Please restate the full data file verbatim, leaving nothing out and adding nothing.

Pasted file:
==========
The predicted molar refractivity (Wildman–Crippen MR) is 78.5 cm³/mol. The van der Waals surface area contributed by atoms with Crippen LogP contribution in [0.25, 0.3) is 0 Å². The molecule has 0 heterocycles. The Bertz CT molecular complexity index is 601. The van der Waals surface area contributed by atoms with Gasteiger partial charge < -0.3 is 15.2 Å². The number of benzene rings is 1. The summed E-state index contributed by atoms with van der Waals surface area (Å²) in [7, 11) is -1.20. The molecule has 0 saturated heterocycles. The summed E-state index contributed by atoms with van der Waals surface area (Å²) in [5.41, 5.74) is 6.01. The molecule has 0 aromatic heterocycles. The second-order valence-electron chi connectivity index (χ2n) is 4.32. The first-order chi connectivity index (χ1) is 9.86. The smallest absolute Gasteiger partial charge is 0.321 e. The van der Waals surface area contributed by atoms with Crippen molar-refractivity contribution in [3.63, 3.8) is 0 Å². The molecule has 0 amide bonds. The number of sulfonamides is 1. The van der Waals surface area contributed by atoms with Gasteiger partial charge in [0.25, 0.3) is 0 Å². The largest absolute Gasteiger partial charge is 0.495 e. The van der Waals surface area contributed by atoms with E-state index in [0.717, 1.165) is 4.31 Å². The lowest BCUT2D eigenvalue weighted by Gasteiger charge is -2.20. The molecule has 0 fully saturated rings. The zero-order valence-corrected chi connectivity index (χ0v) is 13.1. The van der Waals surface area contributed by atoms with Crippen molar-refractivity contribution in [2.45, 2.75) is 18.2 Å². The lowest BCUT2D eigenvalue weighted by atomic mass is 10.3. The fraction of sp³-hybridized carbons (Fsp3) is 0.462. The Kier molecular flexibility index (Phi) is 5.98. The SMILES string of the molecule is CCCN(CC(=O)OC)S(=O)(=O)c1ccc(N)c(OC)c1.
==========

The predicted molar refractivity (Wildman–Crippen MR) is 78.5 cm³/mol. The van der Waals surface area contributed by atoms with Crippen LogP contribution in [0.25, 0.3) is 0 Å². The molecule has 0 heterocycles. The Bertz CT molecular complexity index is 601. The van der Waals surface area contributed by atoms with Gasteiger partial charge < -0.3 is 15.2 Å². The number of benzene rings is 1. The summed E-state index contributed by atoms with van der Waals surface area (Å²) in [7, 11) is -1.20. The molecule has 0 saturated heterocycles. The summed E-state index contributed by atoms with van der Waals surface area (Å²) in [5.41, 5.74) is 6.01. The molecule has 0 aromatic heterocycles. The second-order valence-electron chi connectivity index (χ2n) is 4.32. The first-order chi connectivity index (χ1) is 9.86. The smallest absolute Gasteiger partial charge is 0.321 e. The van der Waals surface area contributed by atoms with Crippen molar-refractivity contribution in [3.63, 3.8) is 0 Å². The molecule has 0 amide bonds. The number of sulfonamides is 1. The van der Waals surface area contributed by atoms with Gasteiger partial charge in [0.25, 0.3) is 0 Å². The largest absolute Gasteiger partial charge is 0.495 e. The van der Waals surface area contributed by atoms with E-state index in [0.717, 1.165) is 4.31 Å². The lowest BCUT2D eigenvalue weighted by Gasteiger charge is -2.20. The molecule has 0 fully saturated rings. The zero-order valence-corrected chi connectivity index (χ0v) is 13.1. The van der Waals surface area contributed by atoms with Crippen molar-refractivity contribution in [2.45, 2.75) is 18.2 Å². The lowest BCUT2D eigenvalue weighted by atomic mass is 10.3. The fraction of sp³-hybridized carbons (Fsp3) is 0.462. The Kier molecular flexibility index (Phi) is 5.98. The SMILES string of the molecule is CCCN(CC(=O)OC)S(=O)(=O)c1ccc(N)c(OC)c1.